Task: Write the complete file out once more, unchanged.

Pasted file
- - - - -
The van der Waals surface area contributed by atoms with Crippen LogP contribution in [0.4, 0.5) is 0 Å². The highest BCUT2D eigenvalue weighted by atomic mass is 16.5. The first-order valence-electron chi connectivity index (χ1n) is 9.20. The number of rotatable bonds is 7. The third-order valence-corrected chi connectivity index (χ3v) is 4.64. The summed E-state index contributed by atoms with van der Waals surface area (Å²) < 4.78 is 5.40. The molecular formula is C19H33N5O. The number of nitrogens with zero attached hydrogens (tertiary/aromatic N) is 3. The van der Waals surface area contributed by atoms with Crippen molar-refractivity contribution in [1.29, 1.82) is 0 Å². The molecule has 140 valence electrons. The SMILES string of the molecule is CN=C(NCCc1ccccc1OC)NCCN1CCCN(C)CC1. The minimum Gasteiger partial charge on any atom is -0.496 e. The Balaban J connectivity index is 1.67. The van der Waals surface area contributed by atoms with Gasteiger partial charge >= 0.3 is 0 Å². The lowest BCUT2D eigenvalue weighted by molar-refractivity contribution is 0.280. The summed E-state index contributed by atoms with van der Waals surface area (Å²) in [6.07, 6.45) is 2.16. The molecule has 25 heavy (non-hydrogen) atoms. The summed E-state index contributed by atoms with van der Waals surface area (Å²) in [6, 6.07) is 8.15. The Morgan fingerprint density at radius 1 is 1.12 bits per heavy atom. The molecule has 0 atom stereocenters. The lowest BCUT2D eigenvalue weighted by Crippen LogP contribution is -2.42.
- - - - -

The van der Waals surface area contributed by atoms with Crippen LogP contribution in [0.4, 0.5) is 0 Å². The highest BCUT2D eigenvalue weighted by atomic mass is 16.5. The first-order valence-electron chi connectivity index (χ1n) is 9.20. The number of rotatable bonds is 7. The third-order valence-corrected chi connectivity index (χ3v) is 4.64. The summed E-state index contributed by atoms with van der Waals surface area (Å²) < 4.78 is 5.40. The molecular formula is C19H33N5O. The number of nitrogens with zero attached hydrogens (tertiary/aromatic N) is 3. The van der Waals surface area contributed by atoms with Crippen molar-refractivity contribution in [1.29, 1.82) is 0 Å². The molecule has 140 valence electrons. The SMILES string of the molecule is CN=C(NCCc1ccccc1OC)NCCN1CCCN(C)CC1. The minimum Gasteiger partial charge on any atom is -0.496 e. The Balaban J connectivity index is 1.67. The van der Waals surface area contributed by atoms with Gasteiger partial charge >= 0.3 is 0 Å². The lowest BCUT2D eigenvalue weighted by molar-refractivity contribution is 0.280. The summed E-state index contributed by atoms with van der Waals surface area (Å²) in [6.07, 6.45) is 2.16. The molecule has 25 heavy (non-hydrogen) atoms. The summed E-state index contributed by atoms with van der Waals surface area (Å²) in [6, 6.07) is 8.15. The Morgan fingerprint density at radius 1 is 1.12 bits per heavy atom. The molecule has 0 atom stereocenters. The lowest BCUT2D eigenvalue weighted by Crippen LogP contribution is -2.42.